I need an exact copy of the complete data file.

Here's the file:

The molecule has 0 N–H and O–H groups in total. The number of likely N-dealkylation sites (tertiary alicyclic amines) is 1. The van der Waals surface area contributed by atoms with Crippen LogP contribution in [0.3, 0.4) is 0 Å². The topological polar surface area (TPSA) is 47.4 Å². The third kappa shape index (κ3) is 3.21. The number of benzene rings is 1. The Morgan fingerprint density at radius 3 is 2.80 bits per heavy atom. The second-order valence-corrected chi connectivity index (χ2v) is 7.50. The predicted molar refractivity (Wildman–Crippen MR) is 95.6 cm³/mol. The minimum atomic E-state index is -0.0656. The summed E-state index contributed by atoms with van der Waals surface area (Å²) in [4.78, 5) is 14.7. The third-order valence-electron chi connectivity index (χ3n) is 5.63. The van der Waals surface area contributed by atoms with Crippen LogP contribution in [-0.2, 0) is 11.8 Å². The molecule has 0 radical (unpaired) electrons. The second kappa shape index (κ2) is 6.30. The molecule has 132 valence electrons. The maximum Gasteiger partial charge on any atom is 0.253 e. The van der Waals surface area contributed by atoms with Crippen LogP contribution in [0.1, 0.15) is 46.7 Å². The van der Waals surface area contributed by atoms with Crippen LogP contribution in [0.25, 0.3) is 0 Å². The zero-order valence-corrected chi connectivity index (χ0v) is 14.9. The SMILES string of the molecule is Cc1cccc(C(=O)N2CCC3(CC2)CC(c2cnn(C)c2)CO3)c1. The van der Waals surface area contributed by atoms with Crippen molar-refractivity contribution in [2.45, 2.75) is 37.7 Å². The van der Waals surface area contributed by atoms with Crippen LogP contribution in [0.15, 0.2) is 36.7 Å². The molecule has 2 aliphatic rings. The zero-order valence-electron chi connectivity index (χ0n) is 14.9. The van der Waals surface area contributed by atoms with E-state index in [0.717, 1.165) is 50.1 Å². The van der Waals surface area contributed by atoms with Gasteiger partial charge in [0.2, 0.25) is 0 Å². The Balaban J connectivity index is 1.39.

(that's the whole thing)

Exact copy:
The molecule has 0 N–H and O–H groups in total. The number of likely N-dealkylation sites (tertiary alicyclic amines) is 1. The van der Waals surface area contributed by atoms with Crippen LogP contribution in [0.3, 0.4) is 0 Å². The topological polar surface area (TPSA) is 47.4 Å². The third kappa shape index (κ3) is 3.21. The number of benzene rings is 1. The Morgan fingerprint density at radius 3 is 2.80 bits per heavy atom. The second-order valence-corrected chi connectivity index (χ2v) is 7.50. The predicted molar refractivity (Wildman–Crippen MR) is 95.6 cm³/mol. The minimum atomic E-state index is -0.0656. The summed E-state index contributed by atoms with van der Waals surface area (Å²) in [4.78, 5) is 14.7. The third-order valence-electron chi connectivity index (χ3n) is 5.63. The van der Waals surface area contributed by atoms with Crippen LogP contribution in [-0.2, 0) is 11.8 Å². The molecule has 0 radical (unpaired) electrons. The second kappa shape index (κ2) is 6.30. The molecule has 132 valence electrons. The maximum Gasteiger partial charge on any atom is 0.253 e. The van der Waals surface area contributed by atoms with Crippen LogP contribution in [0.1, 0.15) is 46.7 Å². The van der Waals surface area contributed by atoms with Crippen LogP contribution in [0.25, 0.3) is 0 Å². The zero-order valence-corrected chi connectivity index (χ0v) is 14.9. The SMILES string of the molecule is Cc1cccc(C(=O)N2CCC3(CC2)CC(c2cnn(C)c2)CO3)c1. The van der Waals surface area contributed by atoms with Crippen molar-refractivity contribution in [2.45, 2.75) is 37.7 Å². The van der Waals surface area contributed by atoms with Crippen LogP contribution in [0.15, 0.2) is 36.7 Å². The molecule has 2 aliphatic rings. The zero-order valence-electron chi connectivity index (χ0n) is 14.9. The van der Waals surface area contributed by atoms with E-state index in [0.717, 1.165) is 50.1 Å². The van der Waals surface area contributed by atoms with Gasteiger partial charge in [0.2, 0.25) is 0 Å². The Balaban J connectivity index is 1.39.